Negotiating involvement: The emergence of a shadow break time play activity
2016 (English)In: Learning, Culture and Social Interaction, ISSN 2210-6561, E-ISSN 2210-657XArticle in journal (Refereed) In press
This article concerns the emergence of primary schoolchildren's non-regular shadow break time play. The reported study is part of a bigger project. The observational data upon which the study is based reports on a peer-group between the ages of 10 and 11, in the same school class, and their drifting in the schoolyard. The data was produced during five consecutive school days comprising 8 breaks at one Swedish primary school. A cultural historical activity theoretical analysis was carried out emphasizing the children's micro-adjustments of their courses of actions in a particular transition into a non-regular shadow break time play activity. The findings of this research show how the children negotiate involvement, co-produce the game and continuously elaborate the playful conditions into different versions of the game. The findings moreover emphasize how the negotiation here concerns the co-creation of a tool further used in co-producing play. It is argued that the children, based on negotiagency (Waermö, 2016b), co-produce the play and that negotiagency runs from the individuals' profound sociality and is to be understood as a collectividual (Stetsenko, 2005, 2013) form of agency.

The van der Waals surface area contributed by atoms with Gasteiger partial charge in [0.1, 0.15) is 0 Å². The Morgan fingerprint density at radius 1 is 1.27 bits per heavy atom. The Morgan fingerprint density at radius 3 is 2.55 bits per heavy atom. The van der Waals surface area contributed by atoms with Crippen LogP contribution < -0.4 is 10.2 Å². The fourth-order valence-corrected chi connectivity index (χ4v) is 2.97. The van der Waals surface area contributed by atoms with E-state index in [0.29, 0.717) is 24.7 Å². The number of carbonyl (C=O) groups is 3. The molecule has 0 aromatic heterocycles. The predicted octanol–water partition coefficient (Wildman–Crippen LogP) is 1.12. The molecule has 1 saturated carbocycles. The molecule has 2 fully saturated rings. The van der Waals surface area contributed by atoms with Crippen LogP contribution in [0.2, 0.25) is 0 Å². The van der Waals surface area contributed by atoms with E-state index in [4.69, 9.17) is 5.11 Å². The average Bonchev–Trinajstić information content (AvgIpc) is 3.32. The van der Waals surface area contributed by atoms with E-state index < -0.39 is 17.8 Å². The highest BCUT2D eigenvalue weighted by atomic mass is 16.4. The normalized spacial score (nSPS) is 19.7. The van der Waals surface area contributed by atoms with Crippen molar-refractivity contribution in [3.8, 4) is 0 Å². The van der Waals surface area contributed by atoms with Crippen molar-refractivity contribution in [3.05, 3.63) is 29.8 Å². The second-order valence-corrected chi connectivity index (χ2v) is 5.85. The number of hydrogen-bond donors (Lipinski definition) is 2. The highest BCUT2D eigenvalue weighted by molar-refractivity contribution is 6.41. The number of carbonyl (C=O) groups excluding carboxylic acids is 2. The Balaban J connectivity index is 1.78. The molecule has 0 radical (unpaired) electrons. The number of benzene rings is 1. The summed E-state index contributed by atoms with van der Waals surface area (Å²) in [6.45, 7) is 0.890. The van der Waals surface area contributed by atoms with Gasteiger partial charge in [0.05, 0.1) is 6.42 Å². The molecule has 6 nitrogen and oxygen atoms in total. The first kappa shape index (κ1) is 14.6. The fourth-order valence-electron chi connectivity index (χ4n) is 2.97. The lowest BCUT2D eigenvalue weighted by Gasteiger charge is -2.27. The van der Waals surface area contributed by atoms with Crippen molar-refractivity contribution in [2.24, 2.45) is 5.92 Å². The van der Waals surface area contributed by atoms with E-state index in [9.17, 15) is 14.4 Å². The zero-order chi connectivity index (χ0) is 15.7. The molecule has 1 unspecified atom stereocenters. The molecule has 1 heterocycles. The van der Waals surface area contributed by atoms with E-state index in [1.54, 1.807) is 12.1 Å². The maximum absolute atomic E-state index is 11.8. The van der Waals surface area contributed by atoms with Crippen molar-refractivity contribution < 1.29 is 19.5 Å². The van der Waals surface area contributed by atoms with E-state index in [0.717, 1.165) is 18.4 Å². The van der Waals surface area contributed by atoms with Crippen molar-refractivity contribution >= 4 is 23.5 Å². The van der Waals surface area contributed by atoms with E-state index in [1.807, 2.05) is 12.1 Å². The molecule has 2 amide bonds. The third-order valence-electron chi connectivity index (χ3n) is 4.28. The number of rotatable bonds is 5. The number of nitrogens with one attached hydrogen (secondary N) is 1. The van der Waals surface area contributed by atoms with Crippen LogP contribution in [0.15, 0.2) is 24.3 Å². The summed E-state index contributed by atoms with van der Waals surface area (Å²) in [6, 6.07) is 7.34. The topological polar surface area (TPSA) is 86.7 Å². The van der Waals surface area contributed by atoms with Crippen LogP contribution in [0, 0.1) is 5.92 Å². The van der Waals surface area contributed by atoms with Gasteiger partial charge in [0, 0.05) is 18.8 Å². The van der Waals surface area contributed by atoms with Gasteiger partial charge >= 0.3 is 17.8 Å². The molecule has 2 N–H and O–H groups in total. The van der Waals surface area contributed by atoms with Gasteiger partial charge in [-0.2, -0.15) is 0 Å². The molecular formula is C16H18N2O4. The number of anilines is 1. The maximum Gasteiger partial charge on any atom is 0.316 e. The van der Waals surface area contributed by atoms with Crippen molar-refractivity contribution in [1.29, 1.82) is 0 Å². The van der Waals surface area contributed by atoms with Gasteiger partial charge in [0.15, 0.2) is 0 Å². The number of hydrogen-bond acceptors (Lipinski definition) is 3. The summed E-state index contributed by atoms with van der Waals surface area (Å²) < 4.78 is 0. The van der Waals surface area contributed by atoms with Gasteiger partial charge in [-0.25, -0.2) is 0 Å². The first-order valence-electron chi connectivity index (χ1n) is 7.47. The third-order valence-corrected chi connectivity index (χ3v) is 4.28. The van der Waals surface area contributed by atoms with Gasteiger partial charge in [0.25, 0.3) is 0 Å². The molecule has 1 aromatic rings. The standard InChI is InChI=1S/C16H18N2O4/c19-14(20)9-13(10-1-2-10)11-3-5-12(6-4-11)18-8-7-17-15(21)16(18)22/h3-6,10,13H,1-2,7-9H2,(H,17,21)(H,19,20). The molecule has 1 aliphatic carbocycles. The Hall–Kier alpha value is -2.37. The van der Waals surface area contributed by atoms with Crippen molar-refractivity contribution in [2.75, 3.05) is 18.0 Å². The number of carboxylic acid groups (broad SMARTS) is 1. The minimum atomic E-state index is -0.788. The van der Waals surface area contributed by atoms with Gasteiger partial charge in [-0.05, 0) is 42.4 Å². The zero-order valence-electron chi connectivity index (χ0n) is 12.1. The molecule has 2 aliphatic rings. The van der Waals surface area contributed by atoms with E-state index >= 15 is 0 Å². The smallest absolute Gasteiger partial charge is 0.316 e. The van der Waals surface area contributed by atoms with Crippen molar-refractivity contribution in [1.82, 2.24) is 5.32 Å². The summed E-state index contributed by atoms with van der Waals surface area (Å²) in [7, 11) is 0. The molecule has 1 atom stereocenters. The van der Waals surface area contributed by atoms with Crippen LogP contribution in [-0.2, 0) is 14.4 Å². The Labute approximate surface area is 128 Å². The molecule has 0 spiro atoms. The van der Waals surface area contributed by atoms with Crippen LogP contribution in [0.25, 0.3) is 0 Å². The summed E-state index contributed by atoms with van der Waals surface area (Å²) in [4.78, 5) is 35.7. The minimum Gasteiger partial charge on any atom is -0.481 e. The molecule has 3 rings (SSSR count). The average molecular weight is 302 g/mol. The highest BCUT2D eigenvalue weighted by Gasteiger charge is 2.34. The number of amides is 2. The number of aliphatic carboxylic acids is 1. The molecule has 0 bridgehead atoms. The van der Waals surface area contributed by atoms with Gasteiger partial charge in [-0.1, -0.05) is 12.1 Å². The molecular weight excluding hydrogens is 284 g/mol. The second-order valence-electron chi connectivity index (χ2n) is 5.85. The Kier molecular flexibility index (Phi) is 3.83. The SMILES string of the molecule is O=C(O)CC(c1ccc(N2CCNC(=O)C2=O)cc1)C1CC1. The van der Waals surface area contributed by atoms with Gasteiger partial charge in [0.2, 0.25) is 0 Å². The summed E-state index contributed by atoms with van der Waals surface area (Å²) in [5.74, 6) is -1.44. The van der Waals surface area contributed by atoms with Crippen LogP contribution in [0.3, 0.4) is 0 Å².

Place, publisher, year, edition, pages
Break time play; Collectividual; Cultural historical; Motives; Negotiation; Negotiagency
Research subject Didactics
IdentifiersURN: urn:nbn:se:su:diva-133447DOI: 10.1016/j.lcsi.2016.08.003OAI: oai:DiVA.org:su-133447DiVA: diva2:962968